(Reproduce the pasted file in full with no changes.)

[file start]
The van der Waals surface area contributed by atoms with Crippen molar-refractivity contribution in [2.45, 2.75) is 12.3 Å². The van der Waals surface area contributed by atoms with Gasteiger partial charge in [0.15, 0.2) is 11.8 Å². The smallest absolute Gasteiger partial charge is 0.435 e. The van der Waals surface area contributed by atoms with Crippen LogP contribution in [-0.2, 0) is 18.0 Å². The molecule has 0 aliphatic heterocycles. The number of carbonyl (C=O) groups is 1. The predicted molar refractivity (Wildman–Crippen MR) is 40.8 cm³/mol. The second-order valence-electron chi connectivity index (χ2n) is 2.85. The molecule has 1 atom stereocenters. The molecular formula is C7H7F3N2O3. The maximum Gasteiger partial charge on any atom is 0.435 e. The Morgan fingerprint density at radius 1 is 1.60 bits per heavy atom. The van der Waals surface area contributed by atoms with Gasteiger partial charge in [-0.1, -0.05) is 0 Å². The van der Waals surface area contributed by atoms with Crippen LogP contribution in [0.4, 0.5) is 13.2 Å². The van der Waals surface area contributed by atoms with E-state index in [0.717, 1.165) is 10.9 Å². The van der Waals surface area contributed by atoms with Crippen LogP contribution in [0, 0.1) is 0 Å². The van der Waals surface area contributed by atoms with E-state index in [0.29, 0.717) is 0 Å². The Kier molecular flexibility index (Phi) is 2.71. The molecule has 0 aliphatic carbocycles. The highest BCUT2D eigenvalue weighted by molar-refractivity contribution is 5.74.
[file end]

The van der Waals surface area contributed by atoms with Crippen molar-refractivity contribution in [2.45, 2.75) is 12.3 Å². The van der Waals surface area contributed by atoms with Gasteiger partial charge in [0.15, 0.2) is 11.8 Å². The smallest absolute Gasteiger partial charge is 0.435 e. The van der Waals surface area contributed by atoms with Crippen LogP contribution in [-0.2, 0) is 18.0 Å². The molecule has 0 aliphatic heterocycles. The number of carbonyl (C=O) groups is 1. The predicted molar refractivity (Wildman–Crippen MR) is 40.8 cm³/mol. The second-order valence-electron chi connectivity index (χ2n) is 2.85. The molecule has 1 atom stereocenters. The molecular formula is C7H7F3N2O3. The maximum Gasteiger partial charge on any atom is 0.435 e. The Morgan fingerprint density at radius 1 is 1.60 bits per heavy atom. The van der Waals surface area contributed by atoms with Gasteiger partial charge in [-0.1, -0.05) is 0 Å². The van der Waals surface area contributed by atoms with Crippen LogP contribution in [0.4, 0.5) is 13.2 Å². The van der Waals surface area contributed by atoms with E-state index in [0.717, 1.165) is 10.9 Å². The van der Waals surface area contributed by atoms with Crippen LogP contribution in [0, 0.1) is 0 Å². The van der Waals surface area contributed by atoms with E-state index in [0.29, 0.717) is 0 Å². The Kier molecular flexibility index (Phi) is 2.71. The molecule has 0 aliphatic carbocycles. The highest BCUT2D eigenvalue weighted by molar-refractivity contribution is 5.74.